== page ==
Antigen-specific T-cells infiltrate the heart and play an important role in the myocardial damage involved in acute myocarditis and dilated cardiomyopathy. To investigate the roles of the co-stimulatory molecules CD30/CD30L, CD27/CD27L, OX40/OX40L, and 4-1BB/4-1BBL, which belong to the tumor necrosis factor (TNF) receptor/ligand superfamily, in the development of acute viral myocarditis, the expression of these molecules was first analysed in the hearts of mice with acute myocarditis induced by Coxsackievirus B3 (CVB3) in vivo. Secondly, the induction of these molecules was evaluated on cultured cardiac myocytes treated with interferon (IFN)-gamma and the interleukin (IL)-6 production by cultured cardiac myocytes was analysed by stimulation with monoclonal antibodies (MAbs) against these molecules in vitro. Thirdly, the effects of in vivo administration of anti-CD30L, anti-CD27L, anti-OX40L, or anti-4-1BBL MAb on the development of acute viral myocarditis were examined. CVB3-induced myocarditis resulted in the induction of CD30L and 4-1BBL on the surface of cardiac myocytes, confirmed by treatment with IFN-gamma in vitro. CD27L and OX40L were constitutively expressed on cardiac myocytes in vivo and in vitro. Anti-CD30L and anti-4-1BBL MAbs stimulated IL-6 production by cardiac myocytes in vitro. Furthermore, in vivo anti-4-1BBL MAb treatment significantly decreased the myocardial inflammation, whereas the other MAbs did not. These findings suggest that TNF ligand superfamily co-stimulatory molecules, especially 4-1BBL, play an important role in the development of acute viral myocarditis and raise the possibility that immunotherapy with anti-4-1BBL MAb may be of benefit in acute viral myocarditis.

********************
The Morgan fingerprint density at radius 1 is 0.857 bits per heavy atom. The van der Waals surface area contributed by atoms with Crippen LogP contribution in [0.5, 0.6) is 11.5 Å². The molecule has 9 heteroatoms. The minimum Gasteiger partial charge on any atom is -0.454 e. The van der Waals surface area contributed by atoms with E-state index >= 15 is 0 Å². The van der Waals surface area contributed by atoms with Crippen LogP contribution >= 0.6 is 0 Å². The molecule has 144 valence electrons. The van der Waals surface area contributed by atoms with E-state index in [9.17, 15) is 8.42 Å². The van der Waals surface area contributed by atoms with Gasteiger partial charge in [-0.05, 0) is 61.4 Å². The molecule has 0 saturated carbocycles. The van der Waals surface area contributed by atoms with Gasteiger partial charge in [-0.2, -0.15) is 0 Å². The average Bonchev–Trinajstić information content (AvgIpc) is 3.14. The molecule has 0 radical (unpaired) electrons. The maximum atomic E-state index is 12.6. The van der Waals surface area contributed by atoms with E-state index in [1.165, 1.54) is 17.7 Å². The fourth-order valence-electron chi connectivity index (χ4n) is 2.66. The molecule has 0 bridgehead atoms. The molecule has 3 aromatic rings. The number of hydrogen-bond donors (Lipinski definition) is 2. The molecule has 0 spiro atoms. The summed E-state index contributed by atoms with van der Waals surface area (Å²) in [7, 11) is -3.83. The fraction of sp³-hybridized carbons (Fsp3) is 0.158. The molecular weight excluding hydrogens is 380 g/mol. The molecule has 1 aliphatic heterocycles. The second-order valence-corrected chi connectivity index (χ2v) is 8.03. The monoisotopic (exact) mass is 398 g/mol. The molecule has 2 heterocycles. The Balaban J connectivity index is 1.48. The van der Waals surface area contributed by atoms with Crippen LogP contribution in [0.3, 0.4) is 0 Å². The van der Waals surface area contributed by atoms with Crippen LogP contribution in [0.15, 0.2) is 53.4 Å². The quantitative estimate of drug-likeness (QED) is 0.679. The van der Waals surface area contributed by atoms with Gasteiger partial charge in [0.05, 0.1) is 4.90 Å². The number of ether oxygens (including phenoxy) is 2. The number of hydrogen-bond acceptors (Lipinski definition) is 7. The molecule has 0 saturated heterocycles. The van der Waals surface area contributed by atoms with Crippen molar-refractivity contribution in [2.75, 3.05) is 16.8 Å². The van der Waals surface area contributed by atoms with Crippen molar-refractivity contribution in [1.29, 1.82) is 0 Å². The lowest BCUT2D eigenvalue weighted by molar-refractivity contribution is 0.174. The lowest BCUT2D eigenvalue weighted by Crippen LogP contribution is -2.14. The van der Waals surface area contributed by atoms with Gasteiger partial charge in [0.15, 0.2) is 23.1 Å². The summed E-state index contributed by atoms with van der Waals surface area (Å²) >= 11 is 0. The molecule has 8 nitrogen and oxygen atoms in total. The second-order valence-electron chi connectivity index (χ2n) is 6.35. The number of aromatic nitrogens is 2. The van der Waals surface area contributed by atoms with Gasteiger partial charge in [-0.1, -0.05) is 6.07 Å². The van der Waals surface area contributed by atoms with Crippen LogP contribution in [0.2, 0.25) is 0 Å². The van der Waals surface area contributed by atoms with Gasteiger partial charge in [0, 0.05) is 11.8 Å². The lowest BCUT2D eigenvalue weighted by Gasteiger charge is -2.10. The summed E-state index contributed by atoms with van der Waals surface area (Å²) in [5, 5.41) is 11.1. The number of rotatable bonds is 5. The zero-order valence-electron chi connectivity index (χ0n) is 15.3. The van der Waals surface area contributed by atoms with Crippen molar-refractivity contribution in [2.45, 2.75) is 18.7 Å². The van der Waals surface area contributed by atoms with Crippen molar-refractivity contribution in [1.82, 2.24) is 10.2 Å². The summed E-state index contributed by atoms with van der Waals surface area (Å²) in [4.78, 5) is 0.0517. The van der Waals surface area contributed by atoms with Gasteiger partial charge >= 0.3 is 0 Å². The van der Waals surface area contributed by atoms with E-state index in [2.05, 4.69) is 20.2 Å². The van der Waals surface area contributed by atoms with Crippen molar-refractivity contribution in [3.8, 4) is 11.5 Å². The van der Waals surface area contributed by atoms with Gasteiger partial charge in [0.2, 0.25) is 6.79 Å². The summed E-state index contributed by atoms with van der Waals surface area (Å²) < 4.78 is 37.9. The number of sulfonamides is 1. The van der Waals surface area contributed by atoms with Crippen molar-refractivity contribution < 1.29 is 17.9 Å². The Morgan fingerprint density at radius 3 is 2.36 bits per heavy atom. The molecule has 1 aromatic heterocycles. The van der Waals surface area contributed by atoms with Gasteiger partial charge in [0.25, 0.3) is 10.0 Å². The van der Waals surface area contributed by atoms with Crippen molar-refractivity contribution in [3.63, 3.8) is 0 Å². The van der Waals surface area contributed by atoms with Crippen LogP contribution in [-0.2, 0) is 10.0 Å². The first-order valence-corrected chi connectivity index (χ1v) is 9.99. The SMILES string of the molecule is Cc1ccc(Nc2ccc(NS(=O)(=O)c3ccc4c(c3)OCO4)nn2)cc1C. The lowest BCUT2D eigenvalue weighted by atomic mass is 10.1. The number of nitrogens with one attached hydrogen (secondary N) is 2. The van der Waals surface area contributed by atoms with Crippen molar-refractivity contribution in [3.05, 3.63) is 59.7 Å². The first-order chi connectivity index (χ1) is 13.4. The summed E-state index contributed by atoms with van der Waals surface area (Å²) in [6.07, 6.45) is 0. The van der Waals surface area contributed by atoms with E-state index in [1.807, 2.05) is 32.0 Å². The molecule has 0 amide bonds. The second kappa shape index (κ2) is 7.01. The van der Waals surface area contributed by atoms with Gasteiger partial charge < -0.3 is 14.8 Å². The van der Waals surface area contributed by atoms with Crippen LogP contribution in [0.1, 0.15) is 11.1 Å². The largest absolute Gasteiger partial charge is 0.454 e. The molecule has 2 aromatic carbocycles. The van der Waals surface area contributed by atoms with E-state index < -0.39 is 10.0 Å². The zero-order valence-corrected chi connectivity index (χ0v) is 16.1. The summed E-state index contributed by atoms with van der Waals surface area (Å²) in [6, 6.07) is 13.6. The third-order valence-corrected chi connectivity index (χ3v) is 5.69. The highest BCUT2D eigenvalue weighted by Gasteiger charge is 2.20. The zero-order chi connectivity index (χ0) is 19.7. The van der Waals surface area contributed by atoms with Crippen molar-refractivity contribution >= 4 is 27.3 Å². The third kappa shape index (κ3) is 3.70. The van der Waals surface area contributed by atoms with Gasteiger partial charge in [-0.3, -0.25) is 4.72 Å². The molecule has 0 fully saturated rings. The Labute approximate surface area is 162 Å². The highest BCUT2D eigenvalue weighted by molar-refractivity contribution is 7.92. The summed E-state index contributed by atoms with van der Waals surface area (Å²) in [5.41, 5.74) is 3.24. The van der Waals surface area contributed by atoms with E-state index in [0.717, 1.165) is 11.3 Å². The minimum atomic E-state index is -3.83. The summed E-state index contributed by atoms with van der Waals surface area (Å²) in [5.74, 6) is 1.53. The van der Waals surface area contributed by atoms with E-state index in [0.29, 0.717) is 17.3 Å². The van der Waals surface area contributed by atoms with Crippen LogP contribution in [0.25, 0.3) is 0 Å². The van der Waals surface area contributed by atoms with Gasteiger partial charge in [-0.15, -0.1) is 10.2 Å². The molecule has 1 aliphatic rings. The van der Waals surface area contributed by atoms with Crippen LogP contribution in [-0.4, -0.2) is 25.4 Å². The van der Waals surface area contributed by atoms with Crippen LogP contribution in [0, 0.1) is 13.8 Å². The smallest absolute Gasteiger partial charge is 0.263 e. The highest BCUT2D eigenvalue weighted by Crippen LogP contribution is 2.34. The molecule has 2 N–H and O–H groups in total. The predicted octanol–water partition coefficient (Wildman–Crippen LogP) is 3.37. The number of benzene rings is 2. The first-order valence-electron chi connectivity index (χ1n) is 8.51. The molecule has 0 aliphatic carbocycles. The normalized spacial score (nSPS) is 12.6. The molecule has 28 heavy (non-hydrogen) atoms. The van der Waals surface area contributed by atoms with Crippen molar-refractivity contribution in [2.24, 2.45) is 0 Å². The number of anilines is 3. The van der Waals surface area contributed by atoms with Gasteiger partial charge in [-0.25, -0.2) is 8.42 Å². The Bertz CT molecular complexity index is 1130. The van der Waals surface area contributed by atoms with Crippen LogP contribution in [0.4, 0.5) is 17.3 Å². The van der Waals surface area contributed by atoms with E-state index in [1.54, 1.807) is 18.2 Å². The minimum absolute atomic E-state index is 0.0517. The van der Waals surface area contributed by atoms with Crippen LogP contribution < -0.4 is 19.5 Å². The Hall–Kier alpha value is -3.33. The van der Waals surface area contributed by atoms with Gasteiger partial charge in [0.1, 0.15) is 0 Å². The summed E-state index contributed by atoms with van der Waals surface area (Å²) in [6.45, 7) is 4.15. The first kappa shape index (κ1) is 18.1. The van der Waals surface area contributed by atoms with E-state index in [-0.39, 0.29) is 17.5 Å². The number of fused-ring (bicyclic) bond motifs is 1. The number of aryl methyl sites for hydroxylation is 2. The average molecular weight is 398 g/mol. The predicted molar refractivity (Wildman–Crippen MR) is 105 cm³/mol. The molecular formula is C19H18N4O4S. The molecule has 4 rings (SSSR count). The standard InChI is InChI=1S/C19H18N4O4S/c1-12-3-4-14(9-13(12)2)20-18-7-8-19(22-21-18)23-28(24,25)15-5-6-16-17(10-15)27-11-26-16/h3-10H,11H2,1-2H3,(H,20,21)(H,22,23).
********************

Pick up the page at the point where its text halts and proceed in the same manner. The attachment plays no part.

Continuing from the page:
Copyright 2001 John Wiley & Sons, Ltd.